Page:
July 3, 2012
By Michael Sandler
A $182,000 federal grant from the United States Department of Agriculture could provide up to 150 Illinois farmers’ markets with free wireless machines that accept debit, credit and Link cards.
The Electronic Benefits Transfer (EBT) Wireless Project is aiming to expand access to fresh fruits and vegetables for Illinois’ low-income residents. Illinois Lt. Governor Sheila Simon originally announced the plan, and Simon’s spokeswoman Kathryn Phillips told Progress Illinois that farmers markets must apply for the grant by July 9 (go here to apply
). Illinois’ wireless EBT project is part of a $4 million nationwide effort by the United States Department of Agriculture to increase Supplemental Nutrition Assistance Program (SNAP) use at farmers’ markets.
To be eligible for the EBT grant, Phillips said famers markets must already be accepting SNAP benefits. There are currently 300 farmers markets in Illinois and 50 of them accept Link cards. (Link cards allow food stamp recipients to receive benefits electronically.) Out of 25 farmers’ market owners who took part in an informational webinar last week, Phillips said eight of them have filled out applications.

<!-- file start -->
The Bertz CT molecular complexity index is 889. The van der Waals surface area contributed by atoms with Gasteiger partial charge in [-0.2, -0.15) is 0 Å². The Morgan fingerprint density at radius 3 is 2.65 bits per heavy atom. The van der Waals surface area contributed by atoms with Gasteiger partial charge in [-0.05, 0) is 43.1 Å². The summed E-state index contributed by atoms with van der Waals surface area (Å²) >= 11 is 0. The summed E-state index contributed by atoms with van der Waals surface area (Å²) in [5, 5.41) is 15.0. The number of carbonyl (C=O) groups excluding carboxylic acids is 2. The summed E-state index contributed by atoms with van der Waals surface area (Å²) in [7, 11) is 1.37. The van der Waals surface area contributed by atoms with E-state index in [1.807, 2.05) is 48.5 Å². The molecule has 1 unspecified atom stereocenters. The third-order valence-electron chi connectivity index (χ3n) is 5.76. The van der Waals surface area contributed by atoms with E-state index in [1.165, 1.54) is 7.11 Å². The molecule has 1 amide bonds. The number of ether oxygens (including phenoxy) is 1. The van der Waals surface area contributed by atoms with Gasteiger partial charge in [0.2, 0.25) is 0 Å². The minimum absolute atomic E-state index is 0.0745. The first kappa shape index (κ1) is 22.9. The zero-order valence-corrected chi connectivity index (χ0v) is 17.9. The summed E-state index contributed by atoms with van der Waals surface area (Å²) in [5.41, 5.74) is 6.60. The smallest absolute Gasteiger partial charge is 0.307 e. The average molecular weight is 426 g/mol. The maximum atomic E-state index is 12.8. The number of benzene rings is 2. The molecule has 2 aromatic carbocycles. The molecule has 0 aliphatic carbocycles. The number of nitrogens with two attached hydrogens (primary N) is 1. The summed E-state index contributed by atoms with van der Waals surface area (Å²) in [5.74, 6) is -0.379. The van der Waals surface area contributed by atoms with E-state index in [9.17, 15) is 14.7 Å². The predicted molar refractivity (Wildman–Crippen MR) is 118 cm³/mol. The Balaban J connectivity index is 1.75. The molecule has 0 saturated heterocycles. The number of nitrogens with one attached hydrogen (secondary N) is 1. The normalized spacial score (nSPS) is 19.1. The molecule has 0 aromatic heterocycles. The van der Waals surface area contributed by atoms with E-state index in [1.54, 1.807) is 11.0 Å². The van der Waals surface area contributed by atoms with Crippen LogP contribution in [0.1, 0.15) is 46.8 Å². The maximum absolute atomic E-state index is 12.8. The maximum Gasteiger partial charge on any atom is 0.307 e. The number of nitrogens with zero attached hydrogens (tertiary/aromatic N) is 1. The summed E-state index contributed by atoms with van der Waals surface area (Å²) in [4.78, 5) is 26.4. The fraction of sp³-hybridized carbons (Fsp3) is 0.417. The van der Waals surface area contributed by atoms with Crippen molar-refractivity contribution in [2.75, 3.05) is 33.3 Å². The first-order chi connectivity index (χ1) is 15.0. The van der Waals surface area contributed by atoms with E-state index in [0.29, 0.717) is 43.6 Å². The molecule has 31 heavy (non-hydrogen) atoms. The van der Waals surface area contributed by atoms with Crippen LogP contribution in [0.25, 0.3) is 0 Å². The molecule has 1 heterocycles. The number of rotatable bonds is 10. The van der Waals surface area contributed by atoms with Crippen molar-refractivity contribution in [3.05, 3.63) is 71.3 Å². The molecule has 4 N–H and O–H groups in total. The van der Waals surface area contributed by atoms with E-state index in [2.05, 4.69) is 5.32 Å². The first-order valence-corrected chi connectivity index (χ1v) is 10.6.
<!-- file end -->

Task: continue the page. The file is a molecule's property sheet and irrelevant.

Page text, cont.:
According to numbers released by Simon, SNAP sales at Illinois farmers markets totaled nearly $70,000 in 2011, an increase of over 522 percent since 2009. The number of farmers markets and direct-marketing farmers certified to accept SNAP benefits has increased from 35 in 2009 to 49 in 2011.
Currently, the Illinois Department of Human Services (DHS) provides EBT machines to farmers markets, but according to Phillips, the machines aren’t wireless. She said a power source is needed to run the machines, and depending on where a farmers market is located, that can be a problem.
“Politicians a lot of times talk about win-win situations,” Phillips said. “It gets a little grating. But this really is a win-win situation. It supports local food producers, and folks who are using Link cards are getting access to food they might not normally have access to.”
State Rep. La Shawn Ford (D-Chicago) said limited access to healthy food is an issue in rural and urban areas alike. Ford said Chicago’s Austin neighborhood, which is home to over 100,000 residents, has only one chain grocery store, Save-A-Lot. Ford said he likes the idea of farmers markets introducing people to fresh fruits and vegetables.
“It’s a great place to go, and it’s a totally different atmosphere than a grocery store,” Ford said. “It’s sort of like a walk in the park.”
According to Phillips, the EBT grant is a one-time deal. The money will cover the cost of the EBT machines, Phillips said, and the owners can keep the machines even after their $1,200 grant is spent. However, she said the grant will not reimburse owners for credit card transaction fees.
To measure the effectiveness of this grant, Phillips said Southern Illinois University will use monthly sales data and market surveys to study the impact wireless EBT machines and SNAP accessibility have on overall sales at farmers’ markets. The findings will be released at the end of 2013 or early 2014.